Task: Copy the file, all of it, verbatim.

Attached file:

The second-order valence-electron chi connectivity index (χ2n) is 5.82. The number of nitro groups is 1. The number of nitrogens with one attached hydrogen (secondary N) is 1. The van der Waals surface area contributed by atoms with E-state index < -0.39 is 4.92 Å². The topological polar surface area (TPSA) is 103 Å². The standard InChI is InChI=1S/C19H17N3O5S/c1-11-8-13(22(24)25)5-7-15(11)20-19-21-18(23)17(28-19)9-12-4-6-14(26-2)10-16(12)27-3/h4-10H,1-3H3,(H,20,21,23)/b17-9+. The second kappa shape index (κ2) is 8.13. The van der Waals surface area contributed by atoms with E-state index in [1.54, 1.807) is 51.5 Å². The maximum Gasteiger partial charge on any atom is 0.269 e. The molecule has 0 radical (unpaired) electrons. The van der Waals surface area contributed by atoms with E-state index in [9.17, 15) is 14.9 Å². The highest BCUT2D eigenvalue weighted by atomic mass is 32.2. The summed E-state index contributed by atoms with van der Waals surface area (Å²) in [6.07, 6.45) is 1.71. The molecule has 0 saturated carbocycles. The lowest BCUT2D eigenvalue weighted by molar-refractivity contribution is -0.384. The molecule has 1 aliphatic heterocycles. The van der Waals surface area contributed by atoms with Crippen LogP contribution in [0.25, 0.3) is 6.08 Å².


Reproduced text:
The second-order valence-electron chi connectivity index (χ2n) is 5.82. The number of nitro groups is 1. The number of nitrogens with one attached hydrogen (secondary N) is 1. The van der Waals surface area contributed by atoms with E-state index < -0.39 is 4.92 Å². The topological polar surface area (TPSA) is 103 Å². The standard InChI is InChI=1S/C19H17N3O5S/c1-11-8-13(22(24)25)5-7-15(11)20-19-21-18(23)17(28-19)9-12-4-6-14(26-2)10-16(12)27-3/h4-10H,1-3H3,(H,20,21,23)/b17-9+. The second kappa shape index (κ2) is 8.13. The van der Waals surface area contributed by atoms with E-state index in [1.54, 1.807) is 51.5 Å². The maximum Gasteiger partial charge on any atom is 0.269 e. The molecule has 0 radical (unpaired) electrons. The van der Waals surface area contributed by atoms with E-state index in [9.17, 15) is 14.9 Å². The highest BCUT2D eigenvalue weighted by atomic mass is 32.2. The summed E-state index contributed by atoms with van der Waals surface area (Å²) in [6.07, 6.45) is 1.71. The molecule has 0 saturated carbocycles. The lowest BCUT2D eigenvalue weighted by molar-refractivity contribution is -0.384. The molecule has 1 aliphatic heterocycles. The van der Waals surface area contributed by atoms with Crippen LogP contribution in [0.25, 0.3) is 6.08 Å².